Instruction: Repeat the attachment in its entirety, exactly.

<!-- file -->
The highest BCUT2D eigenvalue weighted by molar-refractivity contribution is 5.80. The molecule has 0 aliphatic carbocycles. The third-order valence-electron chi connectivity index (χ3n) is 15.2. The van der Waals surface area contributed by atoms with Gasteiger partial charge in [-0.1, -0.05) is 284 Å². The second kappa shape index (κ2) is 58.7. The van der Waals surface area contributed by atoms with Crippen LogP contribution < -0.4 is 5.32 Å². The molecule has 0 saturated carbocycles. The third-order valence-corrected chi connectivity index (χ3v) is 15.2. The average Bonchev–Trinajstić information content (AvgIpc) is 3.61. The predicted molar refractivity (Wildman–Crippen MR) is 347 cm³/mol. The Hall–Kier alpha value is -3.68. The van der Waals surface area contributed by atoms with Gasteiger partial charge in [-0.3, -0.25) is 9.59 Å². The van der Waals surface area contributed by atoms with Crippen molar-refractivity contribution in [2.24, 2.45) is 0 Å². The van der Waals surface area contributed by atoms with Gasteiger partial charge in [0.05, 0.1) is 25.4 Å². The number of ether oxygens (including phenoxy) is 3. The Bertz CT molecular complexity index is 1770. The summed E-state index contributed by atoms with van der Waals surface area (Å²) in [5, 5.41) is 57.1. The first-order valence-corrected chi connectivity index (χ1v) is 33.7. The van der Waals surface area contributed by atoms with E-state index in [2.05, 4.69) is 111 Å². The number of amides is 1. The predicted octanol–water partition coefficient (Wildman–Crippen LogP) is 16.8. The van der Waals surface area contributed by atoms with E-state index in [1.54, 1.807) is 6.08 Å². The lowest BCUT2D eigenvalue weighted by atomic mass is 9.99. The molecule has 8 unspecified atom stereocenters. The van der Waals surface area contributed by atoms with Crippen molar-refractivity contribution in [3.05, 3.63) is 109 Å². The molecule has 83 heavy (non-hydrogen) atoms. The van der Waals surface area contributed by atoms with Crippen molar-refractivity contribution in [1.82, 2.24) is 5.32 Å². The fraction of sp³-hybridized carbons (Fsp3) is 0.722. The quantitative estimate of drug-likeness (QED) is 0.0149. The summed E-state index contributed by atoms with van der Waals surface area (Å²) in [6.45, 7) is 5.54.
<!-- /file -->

The highest BCUT2D eigenvalue weighted by molar-refractivity contribution is 5.80. The molecule has 0 aliphatic carbocycles. The third-order valence-electron chi connectivity index (χ3n) is 15.2. The van der Waals surface area contributed by atoms with Gasteiger partial charge in [-0.1, -0.05) is 284 Å². The second kappa shape index (κ2) is 58.7. The van der Waals surface area contributed by atoms with Crippen LogP contribution < -0.4 is 5.32 Å². The molecule has 0 saturated carbocycles. The third-order valence-corrected chi connectivity index (χ3v) is 15.2. The average Bonchev–Trinajstić information content (AvgIpc) is 3.61. The predicted molar refractivity (Wildman–Crippen MR) is 347 cm³/mol. The Hall–Kier alpha value is -3.68. The van der Waals surface area contributed by atoms with Gasteiger partial charge in [-0.3, -0.25) is 9.59 Å². The van der Waals surface area contributed by atoms with Crippen molar-refractivity contribution in [2.24, 2.45) is 0 Å². The van der Waals surface area contributed by atoms with Gasteiger partial charge in [0.05, 0.1) is 25.4 Å². The number of ether oxygens (including phenoxy) is 3. The Bertz CT molecular complexity index is 1770. The summed E-state index contributed by atoms with van der Waals surface area (Å²) in [5, 5.41) is 57.1. The first-order valence-corrected chi connectivity index (χ1v) is 33.7. The van der Waals surface area contributed by atoms with E-state index in [2.05, 4.69) is 111 Å². The number of amides is 1. The predicted octanol–water partition coefficient (Wildman–Crippen LogP) is 16.8. The van der Waals surface area contributed by atoms with E-state index in [1.54, 1.807) is 6.08 Å². The lowest BCUT2D eigenvalue weighted by atomic mass is 9.99. The molecule has 8 unspecified atom stereocenters. The van der Waals surface area contributed by atoms with Crippen molar-refractivity contribution in [3.05, 3.63) is 109 Å². The molecule has 83 heavy (non-hydrogen) atoms. The van der Waals surface area contributed by atoms with Crippen molar-refractivity contribution in [1.82, 2.24) is 5.32 Å². The fraction of sp³-hybridized carbons (Fsp3) is 0.722. The quantitative estimate of drug-likeness (QED) is 0.0149. The summed E-state index contributed by atoms with van der Waals surface area (Å²) in [6.45, 7) is 5.54.